Kavanaugh's Obamacare rulings under microscope as he meets Manchin
CNN/Stylemagazine.com Newswire | 7/30/2018, 9:36 a.m.
By Joan Biskupic, CNN legal analyst & Supreme Court biographer
(CNN) -- When a lawsuit challenging the Affordable Care Act reached his Washington, DC, appeals court in 2011, Judge Brett Kavanaugh was careful not to commit. He described the law requiring people to buy health insurance as "unprecedented" and the breadth of Obama administration's defense of it "jarring."
"[T]here seems no good reason," wrote Kavanaugh, now President Donald Trump's choice for the US Supreme Court, "that [the administration's] theory would not ultimately extend as well to mandatory purchases of retirement accounts, housing accounts, college savings accounts, disaster insurance, disability insurance, and life insurance, for example."
But at the same time, Kavanaugh said judges "should be wary of upending" Congress' effort to help provide Americans with quality health care. Kavanaugh would dissent from the 2-1 ruling in Obamacare's favor, but his legal reasoning was, in essence, a dodge. He said judges simply had no jurisdiction at that point to resolve the merits of the dispute.
Kavanaugh has never outright rejected, or endorsed, the 2010 law known as Obamacare. His opinions bear the mark of a careful jurist on a court well known as a launching pad to the Supreme Court. He watched what he said.
Now, as health care promises to become a flashpoint in his Senate confirmation battle, Kavanaugh may have to persuade crucial middle-ground senators, such as West Virginia Democratic Sen. Joe Manchin, that he would preserve Obamacare, particularly its protections for people suffering from cancer, diabetes and other so-called pre-existing conditions.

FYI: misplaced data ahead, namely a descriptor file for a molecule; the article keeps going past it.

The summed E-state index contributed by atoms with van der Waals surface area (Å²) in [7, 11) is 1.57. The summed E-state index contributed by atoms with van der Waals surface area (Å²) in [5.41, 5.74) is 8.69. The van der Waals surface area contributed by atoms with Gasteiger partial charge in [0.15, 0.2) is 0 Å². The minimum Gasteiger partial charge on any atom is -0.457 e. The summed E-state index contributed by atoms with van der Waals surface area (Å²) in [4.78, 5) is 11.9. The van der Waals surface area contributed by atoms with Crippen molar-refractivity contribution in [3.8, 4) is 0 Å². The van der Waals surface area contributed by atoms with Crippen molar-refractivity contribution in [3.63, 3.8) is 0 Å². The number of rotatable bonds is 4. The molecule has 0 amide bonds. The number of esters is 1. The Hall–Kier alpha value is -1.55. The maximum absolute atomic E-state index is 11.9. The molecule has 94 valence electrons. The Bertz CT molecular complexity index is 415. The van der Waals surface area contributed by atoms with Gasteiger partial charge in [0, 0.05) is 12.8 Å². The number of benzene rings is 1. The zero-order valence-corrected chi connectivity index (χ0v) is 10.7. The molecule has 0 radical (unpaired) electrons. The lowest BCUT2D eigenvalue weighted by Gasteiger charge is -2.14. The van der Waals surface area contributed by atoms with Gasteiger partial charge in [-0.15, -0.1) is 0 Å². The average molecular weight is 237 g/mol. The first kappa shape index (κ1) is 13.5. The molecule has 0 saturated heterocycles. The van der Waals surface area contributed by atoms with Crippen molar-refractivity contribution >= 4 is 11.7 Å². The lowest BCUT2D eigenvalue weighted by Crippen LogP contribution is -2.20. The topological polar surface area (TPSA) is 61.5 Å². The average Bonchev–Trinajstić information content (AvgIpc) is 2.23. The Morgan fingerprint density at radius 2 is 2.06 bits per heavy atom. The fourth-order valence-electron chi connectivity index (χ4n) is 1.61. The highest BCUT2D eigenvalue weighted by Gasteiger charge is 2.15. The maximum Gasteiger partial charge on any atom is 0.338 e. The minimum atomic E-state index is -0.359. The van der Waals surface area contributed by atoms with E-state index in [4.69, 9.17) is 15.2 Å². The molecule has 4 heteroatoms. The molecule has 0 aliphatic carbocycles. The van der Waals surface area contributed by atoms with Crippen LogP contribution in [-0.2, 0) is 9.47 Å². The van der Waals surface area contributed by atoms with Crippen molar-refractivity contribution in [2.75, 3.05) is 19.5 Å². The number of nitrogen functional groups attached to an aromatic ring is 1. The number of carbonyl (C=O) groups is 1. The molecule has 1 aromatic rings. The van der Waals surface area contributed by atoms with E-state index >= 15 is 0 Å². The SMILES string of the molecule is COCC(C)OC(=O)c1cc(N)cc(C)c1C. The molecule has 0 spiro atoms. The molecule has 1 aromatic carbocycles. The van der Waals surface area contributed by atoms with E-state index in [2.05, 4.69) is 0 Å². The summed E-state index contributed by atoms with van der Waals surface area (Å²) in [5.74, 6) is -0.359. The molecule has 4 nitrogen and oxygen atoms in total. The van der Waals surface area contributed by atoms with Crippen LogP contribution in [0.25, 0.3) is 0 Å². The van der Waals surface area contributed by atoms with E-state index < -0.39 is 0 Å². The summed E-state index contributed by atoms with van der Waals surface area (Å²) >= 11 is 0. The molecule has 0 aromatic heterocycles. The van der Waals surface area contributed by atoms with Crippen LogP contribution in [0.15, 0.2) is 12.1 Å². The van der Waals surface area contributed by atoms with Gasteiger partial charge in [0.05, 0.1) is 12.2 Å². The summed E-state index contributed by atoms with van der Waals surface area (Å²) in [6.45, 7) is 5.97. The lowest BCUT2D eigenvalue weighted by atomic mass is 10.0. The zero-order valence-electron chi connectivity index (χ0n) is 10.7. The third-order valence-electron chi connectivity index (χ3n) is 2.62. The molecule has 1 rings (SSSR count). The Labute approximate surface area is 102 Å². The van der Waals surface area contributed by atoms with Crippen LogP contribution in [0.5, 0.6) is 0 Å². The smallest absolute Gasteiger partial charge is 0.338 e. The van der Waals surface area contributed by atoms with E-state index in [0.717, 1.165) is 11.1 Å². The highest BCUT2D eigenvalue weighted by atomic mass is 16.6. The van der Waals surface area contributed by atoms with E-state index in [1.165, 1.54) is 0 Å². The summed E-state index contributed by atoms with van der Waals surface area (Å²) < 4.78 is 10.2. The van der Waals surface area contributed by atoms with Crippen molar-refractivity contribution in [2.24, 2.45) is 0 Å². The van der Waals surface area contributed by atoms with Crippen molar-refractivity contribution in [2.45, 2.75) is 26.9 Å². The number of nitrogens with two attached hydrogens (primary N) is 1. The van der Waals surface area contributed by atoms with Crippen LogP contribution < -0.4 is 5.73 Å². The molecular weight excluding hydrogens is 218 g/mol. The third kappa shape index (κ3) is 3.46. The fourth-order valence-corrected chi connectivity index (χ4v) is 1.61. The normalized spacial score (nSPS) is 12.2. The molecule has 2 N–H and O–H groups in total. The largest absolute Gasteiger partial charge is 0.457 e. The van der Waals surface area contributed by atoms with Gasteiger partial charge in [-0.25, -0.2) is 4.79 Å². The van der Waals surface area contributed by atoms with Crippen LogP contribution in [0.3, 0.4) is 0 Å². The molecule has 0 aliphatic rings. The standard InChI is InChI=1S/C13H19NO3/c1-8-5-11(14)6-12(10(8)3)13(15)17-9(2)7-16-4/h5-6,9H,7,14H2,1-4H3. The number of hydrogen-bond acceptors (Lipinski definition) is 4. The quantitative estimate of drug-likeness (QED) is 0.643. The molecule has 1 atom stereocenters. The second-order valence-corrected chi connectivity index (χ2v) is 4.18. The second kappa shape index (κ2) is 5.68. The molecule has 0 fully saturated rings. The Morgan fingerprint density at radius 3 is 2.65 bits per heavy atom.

Manchin is scheduled to meet with Kavanaugh on Monday, becoming the first Democratic senator to do so. Manchin, running for re-election in conservative West Virginia, could be under heavy pressure to support Kavanaugh this fall.
The fate of the health care law isn't an abstract question. The Trump administration is backing a lawsuit brought by Texas and other Republican-led states challenging the requirements that insurers offer coverage to everyone regardless of their medical history and do not charge more to people who have had certain health conditions.
Manchin this month urged Attorney General Jeff Sessions to reconsider the administration's refusal to defend the law, which protects millions of Americans, including, Manchin said, nearly 800,000 West Virginians living with pre-existing conditions.
That new case, Texas v. United States, could ultimately land at the Supreme Court, where a new Justice Kavanaugh, tapped to succeed the retiring Anthony Kennedy, could make the difference in whether a popular ACA plank survives. (Kennedy voted against the individual insurance mandate in 2012, but supported Obamacare in a separate 2015 test; it is difficult to predict how Supreme Court votes would fall in the new Republican challenge, but they are likely to be narrowly divided.)
Kavanaugh's critics on the left contend his conservatism over the past 12 years on the US Court of Appeals for the District of Columbia Circuit would lead him to rule against the Affordable Care Act.
Signs of his opposition to the law were plainly sufficient to satisfy Trump, who has long railed against the signature domestic achievement of President Barack Obama and has vowed to appoint justices who would overturn it.